For the third season, the Thousand Islands Land Trust (TILT) partnered with the St. Lawrence Eastern Lake Ontario Partnership for Regional Invasive Species Management (SLELO PRISM) to administer the Watercraft Inspection Stewardship Program (WISP) throughout the region.
Twelve stewards were hired and trained to cover over 30 boat and car-top launches across four counties, where they worked to teach the public how to look for and remove aquatic invasive species (AIS) from their boating and fishing equipment.
Although WISP is fairly new to the Thousand Islands region, watercraft inspection programs have been operating in New York since 2000, with the earliest programs beginning in the Adirondack region. The programs were expanded, as part of a larger statewide effort to prevent and address the spread of AIS, with the formation of eight regional Partnerships for Regional Invasive Species Management (PRISMs). Through the New York State Department of Environmental Conservation (NYSDEC), these PRISMs work closely with local organizations such as TILT, the community, and other state agencies to address the spread of invasive species in New York.
As dedicated stewards of the Thousand Islands and St Lawrence River Valley region, TILT knows that good conservation practices require good stewardship of the land and that a healthy river relies on a healthy landscape. TILT began its partnership with the SLELO PRISM because we saw a stewardship opportunity; a need within the community and environment where we could have an immediate tangible impact. Sitting at the heart of the Algonquin to Adirondack corridor (A2A), the Thousand Islands contains critical habitats that filter our waters, are home to abundant wildlife, provide a safe haven for migration, and pull carbon from the atmosphere. Without the protection and stewardship of this landscape, all of this may be lost as threats from development, fragmentation, and invasive species are being compounded by climate change.
WISP was designed to educate the public and engage with the community on actionable ways that boaters and anglers can help prevent the spread of AIS. Research has shown that the Clean-Drain-Dry protocol is currently the most effective method to prevent the spread of invasive species between water bodies because it’s simple and inexpensive. Nearly anyone can do this three-step process. Boaters and anglers are trained to inspect their vessels and equipment themselves, and regularly do so even when stewards are not present. Additionally, the program collects voluntary survey data that is used by numerous organizations and state agencies to both track the spread of AIS and to inform invasive species management decisions throughout the nation, with the potential to connect research across international borders.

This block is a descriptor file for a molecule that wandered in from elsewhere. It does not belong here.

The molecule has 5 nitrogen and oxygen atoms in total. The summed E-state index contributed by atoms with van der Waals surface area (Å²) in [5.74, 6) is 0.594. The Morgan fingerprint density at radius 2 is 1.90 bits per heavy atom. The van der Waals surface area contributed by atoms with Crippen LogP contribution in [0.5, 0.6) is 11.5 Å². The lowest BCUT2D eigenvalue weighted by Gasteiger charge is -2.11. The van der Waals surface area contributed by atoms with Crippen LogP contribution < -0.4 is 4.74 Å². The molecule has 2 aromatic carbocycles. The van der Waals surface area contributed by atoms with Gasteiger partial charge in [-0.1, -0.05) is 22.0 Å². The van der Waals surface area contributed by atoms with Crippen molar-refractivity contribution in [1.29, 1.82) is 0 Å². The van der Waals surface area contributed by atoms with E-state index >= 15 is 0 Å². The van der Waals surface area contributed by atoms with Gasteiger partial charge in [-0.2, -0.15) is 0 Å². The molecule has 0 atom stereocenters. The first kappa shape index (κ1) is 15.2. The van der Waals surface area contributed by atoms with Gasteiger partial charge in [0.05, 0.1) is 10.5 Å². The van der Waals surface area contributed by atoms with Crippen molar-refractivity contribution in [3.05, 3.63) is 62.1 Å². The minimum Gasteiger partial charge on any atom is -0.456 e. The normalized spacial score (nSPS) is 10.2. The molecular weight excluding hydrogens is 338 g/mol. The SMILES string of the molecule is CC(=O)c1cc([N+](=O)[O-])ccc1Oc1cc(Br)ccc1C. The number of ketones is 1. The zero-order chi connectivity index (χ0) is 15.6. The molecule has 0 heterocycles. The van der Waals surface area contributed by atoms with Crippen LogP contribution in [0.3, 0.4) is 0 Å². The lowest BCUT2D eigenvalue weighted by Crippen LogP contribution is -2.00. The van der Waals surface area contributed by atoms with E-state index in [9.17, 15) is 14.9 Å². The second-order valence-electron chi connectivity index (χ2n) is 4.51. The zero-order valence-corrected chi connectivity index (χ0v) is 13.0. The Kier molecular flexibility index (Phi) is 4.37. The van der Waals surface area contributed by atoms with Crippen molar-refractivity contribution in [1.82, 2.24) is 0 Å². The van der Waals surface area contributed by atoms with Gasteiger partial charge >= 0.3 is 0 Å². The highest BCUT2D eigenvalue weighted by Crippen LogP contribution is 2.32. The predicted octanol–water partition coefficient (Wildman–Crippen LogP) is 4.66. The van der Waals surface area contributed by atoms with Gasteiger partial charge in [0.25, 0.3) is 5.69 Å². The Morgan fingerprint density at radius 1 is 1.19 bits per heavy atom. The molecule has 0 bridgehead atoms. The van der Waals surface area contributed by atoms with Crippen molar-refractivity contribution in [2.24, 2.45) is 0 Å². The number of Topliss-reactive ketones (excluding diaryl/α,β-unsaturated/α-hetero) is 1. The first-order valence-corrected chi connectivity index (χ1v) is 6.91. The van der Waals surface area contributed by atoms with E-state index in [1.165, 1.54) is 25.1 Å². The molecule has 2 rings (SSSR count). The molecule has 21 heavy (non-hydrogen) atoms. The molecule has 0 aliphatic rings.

The program goes a step further to connect with TILT’s mission to conserve and protect water quality in the Thousand Islands region. Preventing the spread of destructive AIS such as Eurasian watermilfoil, zebra mussels, round goby, and more, translates to real ecological and economic impacts. Poor water quality and reduced biodiversity not only mean a less beautiful St Lawrence River, but also impairments to our infrastructure and negative impacts to our local outdoor-based economy.
Since 2020, TILT’s watercraft inspection stewards have completed more than 32,350 surveys and reached over 78,000 people. An average of 95% of boaters and anglers agreed to an inspection, meaning that over 30,000 people learned how to inspect their vessel and equipment for AIS.
During these surveys, over 2,775 individual AIS specimens were intercepted and removed from boats and equipment, preventing the spread of these organisms to other bodies of water. Additionally, of the boaters and anglers surveyed, 19% resided outside of New York, representing 43 other US states and Canadian provinces.
The scope of these interactions shows just how valuable a program like WISP is to protect and conserve our land and waters in the A2A region and beyond. Engaging the community with achievable steps is essential if we wish to see real change. From water quality to biodiversity, and even safeguarding our River way of life, it's clear that stewardship is essential.
As we come to the end of another successful WISP season, we are grateful for our partnership with SLELO PRISM and the hard work of all of our stewards. The summer boating season may be over, but we wish to remind boaters and anglers engaged in fall activities or winter ice fishing to Clean-Drain-Dry your vessels and equipment and help stop the spread of aquatic invasive species.
By Shannon Walter
Shannon Walter serves as TILT's Education and Outreach Coordinator; she holds a B.S. in Art History from the University of Maryland and a Master’s of Education from Purdue University. With a career in education and the nonprofit sector, Shannon comes to TILT with experience in youth programming and outreach development, where she is responsible for planning and organizing TILTreks and Events, manages the Kenneth Deedy Environmental Internship Program, Education and Outreach Internship Program, and the Watercraft Inspection Steward Program, and promotes TILT through marketing and outreach. When she's not at work, Shannon enjoys hiking and traveling with her husband, Bryan.
Posted in: Volume 18, Issue 1, January 2023, Nature
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